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’JRZ Goes Around The Web

LONDON, ENGLAND - AUGUST 09: In this photo illustration, A woman is silhouetted against a projection of a password log-in dialog box on August 09, 2017 in London, England. With so many areas of modern life requiring identity verification, online security remains a constant concern, especially following the recent spate of global hacks. (Photo by Leon Neal/Getty Images)

This isn’t a political post — hence the fact that we left the rather famous victim of a recent Twitter hacking out of the headline and did not use a photo of him to get you to click.

No matter what your political stripe or who you are voting for, it might be worth your time to have a look at all of your various passwords, and make sure that they are not too obvious or easy to guess.

According to The Guardian, President Donald Trump’s Twitter account was hacked last week, after a Dutch man correctly guessed the president’s password. The password? “maga2020!”

Victor Gevers, a security expert, accessed President Trump’s account, the Dutch newspaper De Volkskrant reported. That gave him access to the President’s direct messages; of course that also meant that he could post tweets in the President’s name and change his profile, if he wished.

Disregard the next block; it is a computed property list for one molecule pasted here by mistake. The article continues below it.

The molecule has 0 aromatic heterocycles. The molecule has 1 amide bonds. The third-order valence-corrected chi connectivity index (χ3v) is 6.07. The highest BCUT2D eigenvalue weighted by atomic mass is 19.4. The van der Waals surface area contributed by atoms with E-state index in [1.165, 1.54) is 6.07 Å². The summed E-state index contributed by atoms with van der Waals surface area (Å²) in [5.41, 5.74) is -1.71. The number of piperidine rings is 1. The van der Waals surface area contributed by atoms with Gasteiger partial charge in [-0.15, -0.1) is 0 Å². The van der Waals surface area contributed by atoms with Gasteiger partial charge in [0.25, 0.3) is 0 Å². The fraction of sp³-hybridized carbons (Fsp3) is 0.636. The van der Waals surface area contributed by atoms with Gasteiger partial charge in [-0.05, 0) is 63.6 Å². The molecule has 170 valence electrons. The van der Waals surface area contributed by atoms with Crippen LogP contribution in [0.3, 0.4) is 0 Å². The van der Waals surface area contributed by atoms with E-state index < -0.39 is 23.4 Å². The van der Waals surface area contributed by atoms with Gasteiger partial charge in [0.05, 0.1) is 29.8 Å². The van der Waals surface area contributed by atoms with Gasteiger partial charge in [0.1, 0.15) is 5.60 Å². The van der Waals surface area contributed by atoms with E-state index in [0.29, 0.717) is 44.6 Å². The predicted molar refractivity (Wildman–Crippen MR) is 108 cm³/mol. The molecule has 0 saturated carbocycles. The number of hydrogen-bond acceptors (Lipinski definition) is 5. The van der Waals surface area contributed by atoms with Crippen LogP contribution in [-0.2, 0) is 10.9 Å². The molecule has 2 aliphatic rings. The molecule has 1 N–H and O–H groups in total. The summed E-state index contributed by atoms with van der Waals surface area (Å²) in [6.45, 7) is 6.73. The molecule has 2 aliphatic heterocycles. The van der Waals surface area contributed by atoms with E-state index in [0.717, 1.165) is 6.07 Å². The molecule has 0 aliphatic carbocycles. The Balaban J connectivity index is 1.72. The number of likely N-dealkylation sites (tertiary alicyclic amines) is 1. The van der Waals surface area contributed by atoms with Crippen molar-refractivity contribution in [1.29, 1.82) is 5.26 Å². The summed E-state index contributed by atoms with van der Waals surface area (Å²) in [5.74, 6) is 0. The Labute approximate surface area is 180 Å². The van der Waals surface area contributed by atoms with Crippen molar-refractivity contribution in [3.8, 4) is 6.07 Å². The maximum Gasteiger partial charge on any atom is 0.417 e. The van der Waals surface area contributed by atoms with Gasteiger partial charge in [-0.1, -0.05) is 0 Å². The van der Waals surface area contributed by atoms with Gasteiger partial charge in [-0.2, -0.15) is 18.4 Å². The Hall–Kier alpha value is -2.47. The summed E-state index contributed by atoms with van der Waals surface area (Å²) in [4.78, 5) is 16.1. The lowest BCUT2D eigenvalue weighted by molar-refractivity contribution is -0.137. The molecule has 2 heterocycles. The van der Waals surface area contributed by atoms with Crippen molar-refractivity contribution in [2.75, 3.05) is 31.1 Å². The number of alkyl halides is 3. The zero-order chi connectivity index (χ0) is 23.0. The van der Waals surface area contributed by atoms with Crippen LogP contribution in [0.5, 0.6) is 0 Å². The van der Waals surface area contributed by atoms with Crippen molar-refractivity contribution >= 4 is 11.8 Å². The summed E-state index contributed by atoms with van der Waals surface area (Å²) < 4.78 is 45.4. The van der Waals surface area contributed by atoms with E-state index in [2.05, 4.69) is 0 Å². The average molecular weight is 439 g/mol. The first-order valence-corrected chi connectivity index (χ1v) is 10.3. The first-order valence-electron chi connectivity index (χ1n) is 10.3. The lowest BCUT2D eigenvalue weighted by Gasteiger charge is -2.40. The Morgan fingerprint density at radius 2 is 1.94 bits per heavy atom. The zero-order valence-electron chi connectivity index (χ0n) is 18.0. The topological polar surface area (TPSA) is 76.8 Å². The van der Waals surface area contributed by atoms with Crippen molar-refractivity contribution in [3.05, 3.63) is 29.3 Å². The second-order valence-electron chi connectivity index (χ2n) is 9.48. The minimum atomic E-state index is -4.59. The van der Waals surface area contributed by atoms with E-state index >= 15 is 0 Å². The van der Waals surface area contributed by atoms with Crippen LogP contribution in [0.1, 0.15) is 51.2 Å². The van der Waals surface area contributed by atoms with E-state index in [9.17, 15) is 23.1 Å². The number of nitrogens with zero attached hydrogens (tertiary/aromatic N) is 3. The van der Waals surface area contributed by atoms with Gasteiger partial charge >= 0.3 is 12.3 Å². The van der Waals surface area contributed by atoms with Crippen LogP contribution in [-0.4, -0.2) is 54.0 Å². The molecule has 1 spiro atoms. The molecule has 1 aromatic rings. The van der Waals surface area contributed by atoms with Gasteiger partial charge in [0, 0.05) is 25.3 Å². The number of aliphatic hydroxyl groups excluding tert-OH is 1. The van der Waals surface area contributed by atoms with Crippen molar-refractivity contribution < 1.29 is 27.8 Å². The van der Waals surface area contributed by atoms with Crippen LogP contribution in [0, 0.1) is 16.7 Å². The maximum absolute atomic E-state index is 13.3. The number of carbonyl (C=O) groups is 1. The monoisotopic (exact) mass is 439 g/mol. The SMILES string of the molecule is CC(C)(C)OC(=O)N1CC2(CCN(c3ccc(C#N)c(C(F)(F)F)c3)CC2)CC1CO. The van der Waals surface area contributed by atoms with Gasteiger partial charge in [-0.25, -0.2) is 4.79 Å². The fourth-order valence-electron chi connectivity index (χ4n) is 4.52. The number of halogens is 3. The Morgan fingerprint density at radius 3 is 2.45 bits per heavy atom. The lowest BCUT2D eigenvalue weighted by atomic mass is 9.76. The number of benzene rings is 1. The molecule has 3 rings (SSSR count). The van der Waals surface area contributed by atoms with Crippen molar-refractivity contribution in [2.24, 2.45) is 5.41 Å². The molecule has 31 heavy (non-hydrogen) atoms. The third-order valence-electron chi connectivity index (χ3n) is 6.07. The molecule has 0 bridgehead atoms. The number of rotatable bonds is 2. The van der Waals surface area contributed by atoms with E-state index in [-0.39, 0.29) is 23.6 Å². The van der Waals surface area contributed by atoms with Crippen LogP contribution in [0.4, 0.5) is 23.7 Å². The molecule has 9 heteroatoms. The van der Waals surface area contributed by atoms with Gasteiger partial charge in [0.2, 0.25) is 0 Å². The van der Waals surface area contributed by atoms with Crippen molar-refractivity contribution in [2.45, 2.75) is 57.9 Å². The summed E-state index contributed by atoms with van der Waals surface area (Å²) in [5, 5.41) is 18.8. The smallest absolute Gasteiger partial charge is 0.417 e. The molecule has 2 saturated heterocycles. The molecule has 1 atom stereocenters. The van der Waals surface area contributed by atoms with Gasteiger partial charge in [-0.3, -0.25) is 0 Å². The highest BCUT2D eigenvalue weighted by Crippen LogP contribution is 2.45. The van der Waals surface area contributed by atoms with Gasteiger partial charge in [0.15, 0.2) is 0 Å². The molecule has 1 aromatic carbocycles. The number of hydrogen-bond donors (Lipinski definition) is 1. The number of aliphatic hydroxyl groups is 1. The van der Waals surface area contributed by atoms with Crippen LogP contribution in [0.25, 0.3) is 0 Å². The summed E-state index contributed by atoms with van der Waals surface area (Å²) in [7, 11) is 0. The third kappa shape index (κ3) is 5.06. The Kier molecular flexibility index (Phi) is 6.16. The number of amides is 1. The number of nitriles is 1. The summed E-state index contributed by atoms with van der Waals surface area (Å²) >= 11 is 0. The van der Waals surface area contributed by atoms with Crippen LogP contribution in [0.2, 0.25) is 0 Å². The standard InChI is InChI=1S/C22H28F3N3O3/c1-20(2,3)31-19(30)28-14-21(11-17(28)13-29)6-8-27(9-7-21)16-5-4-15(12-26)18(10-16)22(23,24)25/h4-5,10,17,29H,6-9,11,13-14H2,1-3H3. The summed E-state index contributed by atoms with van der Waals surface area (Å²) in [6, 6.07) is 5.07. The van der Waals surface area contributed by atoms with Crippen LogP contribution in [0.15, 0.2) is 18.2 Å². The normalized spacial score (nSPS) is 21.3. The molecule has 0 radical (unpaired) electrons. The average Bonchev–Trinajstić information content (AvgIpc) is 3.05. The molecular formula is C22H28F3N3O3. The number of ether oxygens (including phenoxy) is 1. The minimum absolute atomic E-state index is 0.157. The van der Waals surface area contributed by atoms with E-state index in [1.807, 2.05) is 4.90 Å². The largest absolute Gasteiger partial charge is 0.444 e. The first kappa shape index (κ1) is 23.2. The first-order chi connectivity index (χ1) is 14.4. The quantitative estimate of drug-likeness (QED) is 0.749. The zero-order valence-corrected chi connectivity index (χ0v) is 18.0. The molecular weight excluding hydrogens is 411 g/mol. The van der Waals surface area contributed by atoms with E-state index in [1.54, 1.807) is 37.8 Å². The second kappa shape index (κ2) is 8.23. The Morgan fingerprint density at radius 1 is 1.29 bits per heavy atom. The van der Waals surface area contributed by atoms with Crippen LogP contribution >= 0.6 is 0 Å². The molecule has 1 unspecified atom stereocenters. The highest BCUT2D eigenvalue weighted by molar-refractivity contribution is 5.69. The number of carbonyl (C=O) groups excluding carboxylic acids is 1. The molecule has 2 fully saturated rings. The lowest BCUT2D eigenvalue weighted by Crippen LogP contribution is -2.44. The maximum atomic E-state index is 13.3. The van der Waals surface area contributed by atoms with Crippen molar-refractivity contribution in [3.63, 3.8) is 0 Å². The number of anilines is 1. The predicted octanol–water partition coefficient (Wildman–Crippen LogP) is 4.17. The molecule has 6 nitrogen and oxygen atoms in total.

De Volkskrant reported that he tried to alert Trump’s team about this. “He sends messages via Twitter asking if someone will call Trump’s attention to the fact that his Twitter account is not safe. He tags the CIA, the White House, the FBI, Twitter themselves. No response.” However, the next day, he said that two-step verification had been activated on Trump’s account. And the day after that, the Secret Service reached out to him. According to De Volkskrant, they thanked him for bringing the security problem to their attention.

Gevers says that it took him five tries to guess the President’s password. “I expected to be blocked after four failed attempts. Or at least would be asked to provide additional information,” he told De Volkskrant, noting that two-step verification hadn’t been activated when he hacked the account. The Guardian notes that this was actually  the second time that Gevers hacked Trump’s Twitter. The first time was in 2016. The password back then? “yourfired.”

The lesson here? Either use the “strong” passwords suggested by sites, or come up with a strong one on your own (and note the password so you don’t forget it!). Google has some tips on strong passwords.